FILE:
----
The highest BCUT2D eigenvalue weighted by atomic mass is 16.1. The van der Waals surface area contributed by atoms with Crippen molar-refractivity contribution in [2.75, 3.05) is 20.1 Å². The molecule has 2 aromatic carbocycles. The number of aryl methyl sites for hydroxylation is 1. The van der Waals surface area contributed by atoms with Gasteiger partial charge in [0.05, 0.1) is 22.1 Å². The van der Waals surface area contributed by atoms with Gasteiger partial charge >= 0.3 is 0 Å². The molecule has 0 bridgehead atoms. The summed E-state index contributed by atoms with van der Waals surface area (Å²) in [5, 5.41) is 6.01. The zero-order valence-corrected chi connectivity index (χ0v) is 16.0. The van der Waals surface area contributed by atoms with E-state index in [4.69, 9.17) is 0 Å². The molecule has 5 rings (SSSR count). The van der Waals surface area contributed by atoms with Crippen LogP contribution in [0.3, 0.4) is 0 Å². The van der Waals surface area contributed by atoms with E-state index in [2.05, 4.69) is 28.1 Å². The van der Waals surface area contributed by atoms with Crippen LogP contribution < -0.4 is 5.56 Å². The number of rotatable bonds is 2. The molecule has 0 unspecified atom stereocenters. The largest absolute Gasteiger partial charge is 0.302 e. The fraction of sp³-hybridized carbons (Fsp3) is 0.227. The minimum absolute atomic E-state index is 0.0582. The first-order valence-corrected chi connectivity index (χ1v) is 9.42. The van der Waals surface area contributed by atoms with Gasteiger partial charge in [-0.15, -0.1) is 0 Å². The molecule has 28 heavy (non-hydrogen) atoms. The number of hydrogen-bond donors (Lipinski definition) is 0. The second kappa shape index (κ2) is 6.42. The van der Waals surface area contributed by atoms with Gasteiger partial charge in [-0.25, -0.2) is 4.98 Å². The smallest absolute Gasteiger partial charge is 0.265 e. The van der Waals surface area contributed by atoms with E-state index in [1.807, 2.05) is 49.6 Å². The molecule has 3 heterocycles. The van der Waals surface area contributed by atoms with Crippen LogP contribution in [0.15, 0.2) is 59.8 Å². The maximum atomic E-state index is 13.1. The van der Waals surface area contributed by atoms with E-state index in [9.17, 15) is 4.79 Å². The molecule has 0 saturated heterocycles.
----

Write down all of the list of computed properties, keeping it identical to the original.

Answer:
The highest BCUT2D eigenvalue weighted by atomic mass is 16.1. The van der Waals surface area contributed by atoms with Crippen molar-refractivity contribution in [2.75, 3.05) is 20.1 Å². The molecule has 2 aromatic carbocycles. The number of aryl methyl sites for hydroxylation is 1. The van der Waals surface area contributed by atoms with Gasteiger partial charge in [0.05, 0.1) is 22.1 Å². The van der Waals surface area contributed by atoms with Gasteiger partial charge >= 0.3 is 0 Å². The molecule has 0 bridgehead atoms. The summed E-state index contributed by atoms with van der Waals surface area (Å²) in [5, 5.41) is 6.01. The zero-order valence-corrected chi connectivity index (χ0v) is 16.0. The van der Waals surface area contributed by atoms with E-state index in [4.69, 9.17) is 0 Å². The molecule has 5 rings (SSSR count). The van der Waals surface area contributed by atoms with Crippen LogP contribution in [0.3, 0.4) is 0 Å². The van der Waals surface area contributed by atoms with E-state index in [2.05, 4.69) is 28.1 Å². The van der Waals surface area contributed by atoms with Crippen LogP contribution < -0.4 is 5.56 Å². The number of rotatable bonds is 2. The molecule has 0 unspecified atom stereocenters. The largest absolute Gasteiger partial charge is 0.302 e. The fraction of sp³-hybridized carbons (Fsp3) is 0.227. The minimum absolute atomic E-state index is 0.0582. The first-order valence-corrected chi connectivity index (χ1v) is 9.42. The van der Waals surface area contributed by atoms with Gasteiger partial charge in [-0.15, -0.1) is 0 Å². The molecule has 28 heavy (non-hydrogen) atoms. The number of hydrogen-bond donors (Lipinski definition) is 0. The second kappa shape index (κ2) is 6.42. The van der Waals surface area contributed by atoms with Gasteiger partial charge in [-0.25, -0.2) is 4.98 Å². The smallest absolute Gasteiger partial charge is 0.265 e. The van der Waals surface area contributed by atoms with E-state index in [1.807, 2.05) is 49.6 Å². The molecule has 3 heterocycles. The van der Waals surface area contributed by atoms with Crippen LogP contribution in [0.15, 0.2) is 59.8 Å². The maximum atomic E-state index is 13.1. The van der Waals surface area contributed by atoms with E-state index in [9.17, 15) is 4.79 Å². The molecule has 0 saturated heterocycles.